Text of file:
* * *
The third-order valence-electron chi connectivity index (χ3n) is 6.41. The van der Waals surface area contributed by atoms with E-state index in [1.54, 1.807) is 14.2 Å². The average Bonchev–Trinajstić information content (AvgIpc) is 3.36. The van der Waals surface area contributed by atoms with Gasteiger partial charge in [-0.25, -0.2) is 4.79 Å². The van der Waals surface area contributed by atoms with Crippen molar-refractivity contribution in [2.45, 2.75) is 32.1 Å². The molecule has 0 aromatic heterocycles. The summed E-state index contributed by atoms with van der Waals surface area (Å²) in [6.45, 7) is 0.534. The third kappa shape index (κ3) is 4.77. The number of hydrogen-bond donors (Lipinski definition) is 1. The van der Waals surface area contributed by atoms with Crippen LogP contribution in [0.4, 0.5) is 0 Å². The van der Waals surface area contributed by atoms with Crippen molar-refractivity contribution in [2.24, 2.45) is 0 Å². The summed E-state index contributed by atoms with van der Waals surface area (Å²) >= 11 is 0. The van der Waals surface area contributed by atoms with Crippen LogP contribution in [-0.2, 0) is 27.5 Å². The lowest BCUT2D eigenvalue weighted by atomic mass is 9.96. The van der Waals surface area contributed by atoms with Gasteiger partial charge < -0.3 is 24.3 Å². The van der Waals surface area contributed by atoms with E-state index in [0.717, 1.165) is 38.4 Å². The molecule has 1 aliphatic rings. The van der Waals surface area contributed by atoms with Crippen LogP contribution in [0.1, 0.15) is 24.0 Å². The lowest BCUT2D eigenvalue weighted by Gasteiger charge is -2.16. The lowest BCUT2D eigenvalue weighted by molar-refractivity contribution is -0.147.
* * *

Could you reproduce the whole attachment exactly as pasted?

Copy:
The third-order valence-electron chi connectivity index (χ3n) is 6.41. The van der Waals surface area contributed by atoms with E-state index in [1.54, 1.807) is 14.2 Å². The average Bonchev–Trinajstić information content (AvgIpc) is 3.36. The van der Waals surface area contributed by atoms with Gasteiger partial charge in [-0.25, -0.2) is 4.79 Å². The van der Waals surface area contributed by atoms with Crippen molar-refractivity contribution in [2.45, 2.75) is 32.1 Å². The molecule has 0 aromatic heterocycles. The summed E-state index contributed by atoms with van der Waals surface area (Å²) in [6.45, 7) is 0.534. The third kappa shape index (κ3) is 4.77. The number of hydrogen-bond donors (Lipinski definition) is 1. The van der Waals surface area contributed by atoms with Crippen LogP contribution in [0.4, 0.5) is 0 Å². The van der Waals surface area contributed by atoms with Crippen molar-refractivity contribution in [2.24, 2.45) is 0 Å². The summed E-state index contributed by atoms with van der Waals surface area (Å²) >= 11 is 0. The van der Waals surface area contributed by atoms with Crippen LogP contribution in [-0.2, 0) is 27.5 Å². The lowest BCUT2D eigenvalue weighted by atomic mass is 9.96. The van der Waals surface area contributed by atoms with Gasteiger partial charge < -0.3 is 24.3 Å². The van der Waals surface area contributed by atoms with E-state index in [0.717, 1.165) is 38.4 Å². The molecule has 1 aliphatic rings. The van der Waals surface area contributed by atoms with Crippen LogP contribution in [0.1, 0.15) is 24.0 Å². The lowest BCUT2D eigenvalue weighted by Gasteiger charge is -2.16. The lowest BCUT2D eigenvalue weighted by molar-refractivity contribution is -0.147.